In 1974, Fr. Dennis moved from Annunciation to St. Matthew in Norwood located quite near to where he had attended seminary. Though now, he’d be on the other side of the desk teaching five years at Marian High School (since closed). From there, he was assigned to St. Aloysius on the Ohio, and that would then be his home parish during a 13-year teaching assignment at Seton High School in Price Hill.

After a teaching career that lasted nearly two decades, Fr. Dennis received his last formal parish assignment in 1992. A 2-parish community, consisting of St. Joseph and St. Ann in Hamilton, needed a priest.  More than that even, St. Ann needed a pastor.  Fr. Dennis served these souls entrusted to him with happiness, grace and love just as he had all the others who had come before them. So many baptisms, weddings, last rites, anointings, confessions, absolutions— soul upon soul being carefully shepherded toward God. He loved being their pastor but the helicopter would not be bringing him back to St. Ann nor to his role as pastor. He would have a new assignment, now. Retired.

There are no long golfing vacations or fishing trips here. Retirement has a different meaning. For Fr. Dennis, retirement means officiating Mass at least once a day for the Sisters of Charity, at Mary Margaret Hall, for the Little Sisters of the Poor, or others. But there are no more weddings. Fr. Dennis hears confession 3 times a week and fills in around town as needed but no parish meetings, no parent-teacher conferences.

He goes to his heart doctor twice a month, prays the Liturgy of the Hours, and visits his friends who live in the same apartment building downtown like Fr. George and Fr. Bramlage. He quietly and joyfully continues to serve God, serve the Archdiocese and administer the sacraments as they come. He visits his family, goes to the movies, fixes computers for his neighbors, tinkers with electronics and continues his lifelong commitment to give himself for others. Though his pension from the Archdiocese is modest, it is given in faith, and with hope, with love, and definitely with gratitude. Many thanks to you, Father Dennis, and all our retired priests.

Written by: Rebecca Sontag


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School of Faith

Through Catholic Education Foundation funds are allocated for programs that foster the Catholic identity, leadership and academic quality in schools, religious education programs and parishes. This programming will receive $343,000 for the 2018-2019 school year.

The money will be used to continue several initiatives with the aim of growing the Catholic identity. These include the Vocare and “School of Faith” programs.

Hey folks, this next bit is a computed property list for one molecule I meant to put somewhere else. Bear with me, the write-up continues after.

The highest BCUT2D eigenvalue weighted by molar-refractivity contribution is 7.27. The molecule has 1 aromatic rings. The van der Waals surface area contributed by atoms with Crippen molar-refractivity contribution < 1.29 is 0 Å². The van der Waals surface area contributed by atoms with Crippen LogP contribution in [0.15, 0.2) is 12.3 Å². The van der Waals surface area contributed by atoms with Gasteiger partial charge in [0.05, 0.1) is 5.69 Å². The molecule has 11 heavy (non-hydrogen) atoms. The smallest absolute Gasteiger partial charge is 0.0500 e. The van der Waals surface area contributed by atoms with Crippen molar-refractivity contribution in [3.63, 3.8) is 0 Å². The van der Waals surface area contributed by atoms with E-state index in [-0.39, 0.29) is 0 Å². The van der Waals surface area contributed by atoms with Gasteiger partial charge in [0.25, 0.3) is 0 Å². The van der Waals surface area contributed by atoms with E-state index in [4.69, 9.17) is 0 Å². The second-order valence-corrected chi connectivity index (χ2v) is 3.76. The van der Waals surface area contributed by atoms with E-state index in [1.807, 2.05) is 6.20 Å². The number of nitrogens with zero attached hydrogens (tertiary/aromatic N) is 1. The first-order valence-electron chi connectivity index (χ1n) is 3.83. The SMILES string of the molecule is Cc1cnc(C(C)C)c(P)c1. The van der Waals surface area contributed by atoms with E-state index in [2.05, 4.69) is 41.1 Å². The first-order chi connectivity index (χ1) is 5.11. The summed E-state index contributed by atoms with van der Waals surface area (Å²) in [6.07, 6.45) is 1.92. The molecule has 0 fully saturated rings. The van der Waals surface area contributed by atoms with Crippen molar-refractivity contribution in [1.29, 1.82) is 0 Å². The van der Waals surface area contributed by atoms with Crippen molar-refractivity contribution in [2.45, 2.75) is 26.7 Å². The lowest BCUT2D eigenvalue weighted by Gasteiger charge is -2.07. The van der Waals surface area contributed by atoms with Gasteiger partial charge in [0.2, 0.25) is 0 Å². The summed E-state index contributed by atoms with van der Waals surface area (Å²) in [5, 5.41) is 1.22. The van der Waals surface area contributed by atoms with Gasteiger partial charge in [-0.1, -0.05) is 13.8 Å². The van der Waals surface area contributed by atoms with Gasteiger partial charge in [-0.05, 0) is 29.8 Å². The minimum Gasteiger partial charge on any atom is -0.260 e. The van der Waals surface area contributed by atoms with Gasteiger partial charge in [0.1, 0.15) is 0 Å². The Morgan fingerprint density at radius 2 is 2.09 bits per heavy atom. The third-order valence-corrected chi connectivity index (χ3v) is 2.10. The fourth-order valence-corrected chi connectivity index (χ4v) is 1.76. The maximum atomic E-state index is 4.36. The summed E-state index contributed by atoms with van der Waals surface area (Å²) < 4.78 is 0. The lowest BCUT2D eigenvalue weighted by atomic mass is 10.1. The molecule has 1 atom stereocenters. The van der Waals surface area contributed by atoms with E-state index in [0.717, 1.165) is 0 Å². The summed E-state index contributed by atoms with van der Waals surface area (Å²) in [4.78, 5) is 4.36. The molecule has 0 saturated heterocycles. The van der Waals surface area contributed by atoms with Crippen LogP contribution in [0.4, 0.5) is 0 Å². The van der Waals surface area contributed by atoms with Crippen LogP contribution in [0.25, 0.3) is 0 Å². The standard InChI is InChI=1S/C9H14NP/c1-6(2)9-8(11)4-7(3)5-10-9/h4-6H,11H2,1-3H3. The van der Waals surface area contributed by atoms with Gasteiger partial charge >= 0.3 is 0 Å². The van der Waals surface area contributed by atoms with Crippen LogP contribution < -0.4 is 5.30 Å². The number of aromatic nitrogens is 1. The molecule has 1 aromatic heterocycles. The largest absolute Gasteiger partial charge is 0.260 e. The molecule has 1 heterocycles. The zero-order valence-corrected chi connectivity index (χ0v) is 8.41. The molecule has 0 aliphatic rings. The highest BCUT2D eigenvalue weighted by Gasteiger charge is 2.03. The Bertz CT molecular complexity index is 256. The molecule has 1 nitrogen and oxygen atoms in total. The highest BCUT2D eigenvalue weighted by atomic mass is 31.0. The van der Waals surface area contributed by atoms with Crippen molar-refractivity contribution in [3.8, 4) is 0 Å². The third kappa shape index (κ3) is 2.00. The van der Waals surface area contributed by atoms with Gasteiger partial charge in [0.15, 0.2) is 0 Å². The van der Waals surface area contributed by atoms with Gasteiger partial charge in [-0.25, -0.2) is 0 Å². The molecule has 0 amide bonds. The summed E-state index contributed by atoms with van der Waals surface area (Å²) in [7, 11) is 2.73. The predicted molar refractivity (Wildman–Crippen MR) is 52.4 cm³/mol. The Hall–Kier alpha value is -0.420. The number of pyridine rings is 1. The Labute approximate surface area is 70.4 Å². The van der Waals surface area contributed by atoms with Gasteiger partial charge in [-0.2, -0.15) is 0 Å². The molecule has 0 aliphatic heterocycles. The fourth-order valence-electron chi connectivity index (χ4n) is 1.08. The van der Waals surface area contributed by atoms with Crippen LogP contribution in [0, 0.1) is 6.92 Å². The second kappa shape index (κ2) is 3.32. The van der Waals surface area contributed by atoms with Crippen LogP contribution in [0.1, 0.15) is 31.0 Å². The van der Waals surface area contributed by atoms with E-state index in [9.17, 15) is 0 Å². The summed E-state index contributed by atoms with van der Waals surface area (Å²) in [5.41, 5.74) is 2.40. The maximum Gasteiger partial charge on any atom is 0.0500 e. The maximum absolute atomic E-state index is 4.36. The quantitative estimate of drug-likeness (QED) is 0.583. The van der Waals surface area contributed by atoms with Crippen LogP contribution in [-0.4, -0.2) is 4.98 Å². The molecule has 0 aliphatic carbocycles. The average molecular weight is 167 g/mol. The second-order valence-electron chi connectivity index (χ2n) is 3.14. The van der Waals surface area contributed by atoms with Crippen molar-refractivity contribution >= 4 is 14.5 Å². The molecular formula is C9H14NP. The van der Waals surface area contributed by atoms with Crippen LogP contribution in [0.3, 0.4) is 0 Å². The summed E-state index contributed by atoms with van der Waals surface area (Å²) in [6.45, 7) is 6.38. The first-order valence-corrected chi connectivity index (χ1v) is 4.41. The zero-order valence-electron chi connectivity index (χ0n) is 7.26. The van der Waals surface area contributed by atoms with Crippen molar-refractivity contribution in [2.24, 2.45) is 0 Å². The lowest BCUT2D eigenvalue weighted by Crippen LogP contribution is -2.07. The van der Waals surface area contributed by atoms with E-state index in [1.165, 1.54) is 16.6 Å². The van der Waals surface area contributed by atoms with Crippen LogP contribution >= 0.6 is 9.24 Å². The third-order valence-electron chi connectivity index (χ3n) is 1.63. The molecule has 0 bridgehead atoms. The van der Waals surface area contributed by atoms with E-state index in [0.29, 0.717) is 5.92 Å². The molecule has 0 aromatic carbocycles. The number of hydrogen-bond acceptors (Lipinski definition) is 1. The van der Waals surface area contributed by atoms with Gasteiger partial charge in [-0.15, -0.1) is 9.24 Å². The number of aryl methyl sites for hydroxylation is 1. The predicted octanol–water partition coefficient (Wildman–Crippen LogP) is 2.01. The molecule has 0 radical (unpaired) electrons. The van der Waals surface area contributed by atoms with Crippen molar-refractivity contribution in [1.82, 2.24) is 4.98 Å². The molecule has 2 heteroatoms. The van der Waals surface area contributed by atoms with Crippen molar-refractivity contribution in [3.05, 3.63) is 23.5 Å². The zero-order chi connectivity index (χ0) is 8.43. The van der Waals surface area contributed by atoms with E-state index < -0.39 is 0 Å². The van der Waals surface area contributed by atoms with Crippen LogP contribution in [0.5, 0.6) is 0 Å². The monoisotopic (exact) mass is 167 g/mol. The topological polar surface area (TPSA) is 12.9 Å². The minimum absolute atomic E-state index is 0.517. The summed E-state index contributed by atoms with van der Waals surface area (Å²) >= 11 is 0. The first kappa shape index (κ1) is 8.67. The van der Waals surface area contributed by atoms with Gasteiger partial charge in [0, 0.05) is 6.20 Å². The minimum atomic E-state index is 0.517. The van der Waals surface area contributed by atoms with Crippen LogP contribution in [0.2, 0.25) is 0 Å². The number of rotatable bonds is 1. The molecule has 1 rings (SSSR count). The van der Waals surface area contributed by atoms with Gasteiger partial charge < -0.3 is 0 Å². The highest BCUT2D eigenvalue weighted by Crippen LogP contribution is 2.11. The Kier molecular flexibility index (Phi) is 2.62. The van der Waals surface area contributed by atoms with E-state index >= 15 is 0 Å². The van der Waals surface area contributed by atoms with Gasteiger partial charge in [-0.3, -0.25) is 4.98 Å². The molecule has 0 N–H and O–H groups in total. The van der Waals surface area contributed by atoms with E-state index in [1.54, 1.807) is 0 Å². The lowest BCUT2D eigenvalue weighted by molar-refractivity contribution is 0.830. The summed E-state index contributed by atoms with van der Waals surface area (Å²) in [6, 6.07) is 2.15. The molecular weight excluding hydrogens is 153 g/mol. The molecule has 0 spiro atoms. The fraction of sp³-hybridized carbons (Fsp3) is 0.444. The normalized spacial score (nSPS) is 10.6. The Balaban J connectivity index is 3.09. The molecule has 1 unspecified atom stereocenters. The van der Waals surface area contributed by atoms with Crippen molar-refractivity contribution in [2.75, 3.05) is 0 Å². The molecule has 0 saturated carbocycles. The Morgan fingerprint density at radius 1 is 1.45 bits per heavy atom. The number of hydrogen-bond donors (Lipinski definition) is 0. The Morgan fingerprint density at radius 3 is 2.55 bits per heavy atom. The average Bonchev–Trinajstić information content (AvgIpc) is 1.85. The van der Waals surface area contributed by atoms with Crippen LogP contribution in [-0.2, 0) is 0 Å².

The School of Faith program provides principals with life-changing formation and spiritual support that enhances their own discipleship. The program includes a Holy Land Pilgrimage followed by small monthly group Principal cohort formation sessions.

Here is a video testimonial from the recent pilgrimage taken in the summer of 2018:

 

Cave of Gethsemane – John Leyendecker Reflection from School of Faith on Vimeo.


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Lay Faith Leaders Benefit from the Support of Vocations

“I might not have gone through the program without it.”

Fostering vocations is a component of the One Faith, One Hope, One Love campaign that is often associated with the formation of seminarians at the Athenaeum of Ohio. But another component of that support is the fostering of vocations for lay students as well. Funds from the campaign have allowed the Athenaeum to bolster lay enrollment and assist lay students seeking to further their education and embrace vocations to serve others in the Church.

For the last three years, every lay student at the Athenaeum has received a tuition discount for classes because of funds contributed to the One Faith, One Hope, One Love campaign. This has included students in the permanent diaconate program, lay pastoral ministry program as well as lay graduate students and students in non-degree certification programs. In 2017, $176,701 of scholarship money was distributed to lay students. Every lay student in 2017 received a 50% reduction in tuition. This year, each student has continued to receive assistance with a 25% reduction in tuition.

According to Dr. Susan McGurgan, the Director of the Lay Pastoral Ministry Program, the students have been very appreciative of the financial assistance. “They are deeply appreciative of the people in the Archdiocese who have made this possible and were able to give to the campaign. I believe that the assistance makes a concrete difference in our students’ lives.”

Dr. McGurgan said another benefit of the tuition discount has been that students are taking more classes and finishing their degrees and programs earlier. This in-turn provides the opportunity for students to serve and give back to the community quicker. “Whether they serve as a volunteer or a staff member or a teacher, the people of the Archdiocese are the recipients of their knowledge and preparation and formation. I think every parish in our Archdiocese has been touched by an Athenaeum graduate,” said Dr. McGurgan.